We must next determine, therefore, if there is a material issue of fact as to whether or not EarthLink was acting within the ordinary course of business when it continued to receive messages sent to lot99. EarthLink argues that it used its routers, servers and other computer equipment as part of its e-mail service to all customers, including Hall, in the ordinary course of its business. Appellee's Br. at 27. Hall asserts that "intentionally seizing e-mail of someone who is no longer a customer" is not within any ISP's ordinary course of business. Appellants' Reply Br. at 11. Hall, however, does not provide evidence to establish that EarthLink's actions were not part of its ordinary course of business. Hall presented evidence that his investigator sent an e-mail message to a fictitious EarthLink address, email@example.com, and the message bounced back. This evidence, however, is not relevant to the ordinary course of business determination because the message was not sent to an e-mail address, such as lot99, that at one time existed on EarthLink's system. EarthLink, on the other hand, provided testimony that it was its practice at the time to continue to receive and store e-mails on the server's mail file after any account was cancelled. Moreover, EarthLink presented testimony that, at the time relevant to this action, it did not have the ability to bounce e-mail back to senders after the termination of an account. Because there is no evidence on the record that EarthLink was not acting within the ordinary course of its business, there is no material issue of fact and summary judgment was appropriate.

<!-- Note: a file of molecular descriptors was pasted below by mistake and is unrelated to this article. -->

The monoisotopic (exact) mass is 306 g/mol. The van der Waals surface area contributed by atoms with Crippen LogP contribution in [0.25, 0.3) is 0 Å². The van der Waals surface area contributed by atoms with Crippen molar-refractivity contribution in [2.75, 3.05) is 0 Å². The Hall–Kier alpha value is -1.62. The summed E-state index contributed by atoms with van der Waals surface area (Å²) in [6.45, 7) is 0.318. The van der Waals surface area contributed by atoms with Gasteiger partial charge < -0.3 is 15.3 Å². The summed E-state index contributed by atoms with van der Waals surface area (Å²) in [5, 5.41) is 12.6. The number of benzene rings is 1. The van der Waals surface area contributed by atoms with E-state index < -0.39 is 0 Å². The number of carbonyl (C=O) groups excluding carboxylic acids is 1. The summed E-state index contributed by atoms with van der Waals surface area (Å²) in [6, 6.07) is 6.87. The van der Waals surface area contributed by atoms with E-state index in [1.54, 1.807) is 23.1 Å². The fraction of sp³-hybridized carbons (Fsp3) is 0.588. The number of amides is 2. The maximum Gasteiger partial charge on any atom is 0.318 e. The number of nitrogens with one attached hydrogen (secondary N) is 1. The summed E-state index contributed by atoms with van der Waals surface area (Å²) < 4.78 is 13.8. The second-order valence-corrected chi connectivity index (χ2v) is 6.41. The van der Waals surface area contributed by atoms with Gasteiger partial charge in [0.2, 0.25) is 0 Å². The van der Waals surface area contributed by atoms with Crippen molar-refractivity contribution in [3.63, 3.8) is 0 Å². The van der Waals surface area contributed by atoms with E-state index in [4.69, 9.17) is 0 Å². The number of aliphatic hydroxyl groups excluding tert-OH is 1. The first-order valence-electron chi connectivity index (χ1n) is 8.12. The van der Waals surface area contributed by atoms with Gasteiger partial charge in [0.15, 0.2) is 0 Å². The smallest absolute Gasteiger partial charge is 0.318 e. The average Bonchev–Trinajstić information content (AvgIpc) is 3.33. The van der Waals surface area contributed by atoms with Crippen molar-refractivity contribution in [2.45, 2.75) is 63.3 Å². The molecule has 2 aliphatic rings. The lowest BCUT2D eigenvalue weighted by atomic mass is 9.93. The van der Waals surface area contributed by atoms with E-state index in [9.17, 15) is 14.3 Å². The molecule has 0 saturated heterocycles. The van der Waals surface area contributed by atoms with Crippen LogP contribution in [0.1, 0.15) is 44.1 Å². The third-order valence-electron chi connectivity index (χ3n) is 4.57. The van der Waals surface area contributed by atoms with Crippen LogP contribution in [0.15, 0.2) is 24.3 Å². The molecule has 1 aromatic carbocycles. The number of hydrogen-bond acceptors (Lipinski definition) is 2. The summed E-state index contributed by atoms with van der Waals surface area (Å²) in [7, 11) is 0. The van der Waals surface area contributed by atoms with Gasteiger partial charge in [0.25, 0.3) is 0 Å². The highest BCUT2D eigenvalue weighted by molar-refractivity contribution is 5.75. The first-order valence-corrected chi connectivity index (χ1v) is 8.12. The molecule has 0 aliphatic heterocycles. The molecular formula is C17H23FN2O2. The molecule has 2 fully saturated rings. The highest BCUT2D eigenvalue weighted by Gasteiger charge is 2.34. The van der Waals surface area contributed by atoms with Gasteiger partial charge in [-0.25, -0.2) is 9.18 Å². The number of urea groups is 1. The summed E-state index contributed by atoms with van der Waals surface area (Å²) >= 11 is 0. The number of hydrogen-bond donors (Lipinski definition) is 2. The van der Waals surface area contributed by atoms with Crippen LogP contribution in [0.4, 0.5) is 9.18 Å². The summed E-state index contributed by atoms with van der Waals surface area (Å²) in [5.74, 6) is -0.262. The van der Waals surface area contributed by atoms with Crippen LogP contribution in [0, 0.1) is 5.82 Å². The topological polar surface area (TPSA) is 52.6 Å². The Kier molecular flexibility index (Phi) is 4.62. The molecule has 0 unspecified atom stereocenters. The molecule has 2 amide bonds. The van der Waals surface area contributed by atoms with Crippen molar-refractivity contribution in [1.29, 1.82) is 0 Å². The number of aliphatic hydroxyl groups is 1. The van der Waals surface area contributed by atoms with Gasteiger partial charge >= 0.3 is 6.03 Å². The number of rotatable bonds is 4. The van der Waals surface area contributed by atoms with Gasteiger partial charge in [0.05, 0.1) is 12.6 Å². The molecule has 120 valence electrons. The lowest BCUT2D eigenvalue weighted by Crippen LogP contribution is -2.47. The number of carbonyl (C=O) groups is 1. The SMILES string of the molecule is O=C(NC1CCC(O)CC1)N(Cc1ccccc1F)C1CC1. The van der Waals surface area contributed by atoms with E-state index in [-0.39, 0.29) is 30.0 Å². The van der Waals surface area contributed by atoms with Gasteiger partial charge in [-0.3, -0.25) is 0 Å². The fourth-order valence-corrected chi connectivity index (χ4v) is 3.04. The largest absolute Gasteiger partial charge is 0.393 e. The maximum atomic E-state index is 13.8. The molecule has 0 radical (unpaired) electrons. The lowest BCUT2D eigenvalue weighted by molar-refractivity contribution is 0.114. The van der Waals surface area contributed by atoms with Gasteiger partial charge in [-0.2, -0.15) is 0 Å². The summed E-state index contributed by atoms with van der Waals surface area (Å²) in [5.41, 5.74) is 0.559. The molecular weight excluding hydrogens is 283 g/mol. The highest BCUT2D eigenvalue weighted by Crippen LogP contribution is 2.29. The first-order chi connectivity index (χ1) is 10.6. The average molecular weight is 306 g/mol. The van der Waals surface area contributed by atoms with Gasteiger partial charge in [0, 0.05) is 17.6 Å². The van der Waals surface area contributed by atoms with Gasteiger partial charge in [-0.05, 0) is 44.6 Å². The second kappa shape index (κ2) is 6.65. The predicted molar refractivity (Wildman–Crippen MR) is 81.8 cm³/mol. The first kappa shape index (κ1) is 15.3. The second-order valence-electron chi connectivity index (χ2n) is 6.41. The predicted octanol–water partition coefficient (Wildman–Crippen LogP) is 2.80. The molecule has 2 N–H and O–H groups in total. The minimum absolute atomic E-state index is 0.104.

II. Breach of contract
We review the district court's summary judgment dismissal of Hall's breach of contract claims de novo. Lucente v. International Bus. Machs. Corp., 310 F.3d 243, 253 (2d Cir. 2002). Hall essentially requested two forms of relief for breach of contract: consequential damages and actual damages. We agree with the district court's dismissal of Hall's consequential damages. The district court's subsequent dismissal of Hall's actual damages claim for lack of jurisdiction, however, was improper because the court should not have considered a post-filing event to recalculate the amount in controversy. Nonetheless, for the reasons stated below, we affirm the dismissal of the actual damages claim.
A. Consequential damages
Hall claimed consequential damages for damage to his career and business opportunities ("lost profits") due to the failure of Delinquent. With respect to this claim, the district court granted summary judgment, holding that "lost profits of this nature are entirely too speculative to support Hall's breach of contract claim." Hall, 2003 WL 22990064, at * 2. After reviewing the record and relevant case law, we agree.